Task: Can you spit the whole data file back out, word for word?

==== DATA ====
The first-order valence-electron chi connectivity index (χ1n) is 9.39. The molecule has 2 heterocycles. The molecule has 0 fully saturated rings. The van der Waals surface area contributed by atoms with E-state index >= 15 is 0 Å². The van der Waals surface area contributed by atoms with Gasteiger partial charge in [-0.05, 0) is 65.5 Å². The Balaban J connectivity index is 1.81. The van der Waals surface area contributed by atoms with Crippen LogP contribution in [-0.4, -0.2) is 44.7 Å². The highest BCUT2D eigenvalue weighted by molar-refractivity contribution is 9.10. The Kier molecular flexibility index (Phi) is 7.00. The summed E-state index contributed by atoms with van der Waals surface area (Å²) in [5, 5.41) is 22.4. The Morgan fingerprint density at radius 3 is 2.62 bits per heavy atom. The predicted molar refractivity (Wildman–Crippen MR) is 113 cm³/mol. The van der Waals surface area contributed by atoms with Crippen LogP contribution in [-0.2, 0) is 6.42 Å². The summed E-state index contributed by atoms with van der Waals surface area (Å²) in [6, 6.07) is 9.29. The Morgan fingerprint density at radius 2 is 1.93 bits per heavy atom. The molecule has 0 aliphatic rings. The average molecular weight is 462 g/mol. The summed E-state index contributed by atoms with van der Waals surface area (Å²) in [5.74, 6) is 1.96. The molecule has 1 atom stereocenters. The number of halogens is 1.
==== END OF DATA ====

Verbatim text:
The first-order valence-electron chi connectivity index (χ1n) is 9.39. The molecule has 2 heterocycles. The molecule has 0 fully saturated rings. The van der Waals surface area contributed by atoms with E-state index >= 15 is 0 Å². The van der Waals surface area contributed by atoms with Gasteiger partial charge in [-0.05, 0) is 65.5 Å². The Balaban J connectivity index is 1.81. The van der Waals surface area contributed by atoms with Crippen LogP contribution in [-0.4, -0.2) is 44.7 Å². The highest BCUT2D eigenvalue weighted by molar-refractivity contribution is 9.10. The Kier molecular flexibility index (Phi) is 7.00. The summed E-state index contributed by atoms with van der Waals surface area (Å²) in [5, 5.41) is 22.4. The Morgan fingerprint density at radius 3 is 2.62 bits per heavy atom. The predicted molar refractivity (Wildman–Crippen MR) is 113 cm³/mol. The van der Waals surface area contributed by atoms with Crippen LogP contribution in [-0.2, 0) is 6.42 Å². The summed E-state index contributed by atoms with van der Waals surface area (Å²) in [6, 6.07) is 9.29. The Morgan fingerprint density at radius 2 is 1.93 bits per heavy atom. The molecule has 0 aliphatic rings. The average molecular weight is 462 g/mol. The summed E-state index contributed by atoms with van der Waals surface area (Å²) in [5.74, 6) is 1.96. The molecule has 1 atom stereocenters. The number of halogens is 1.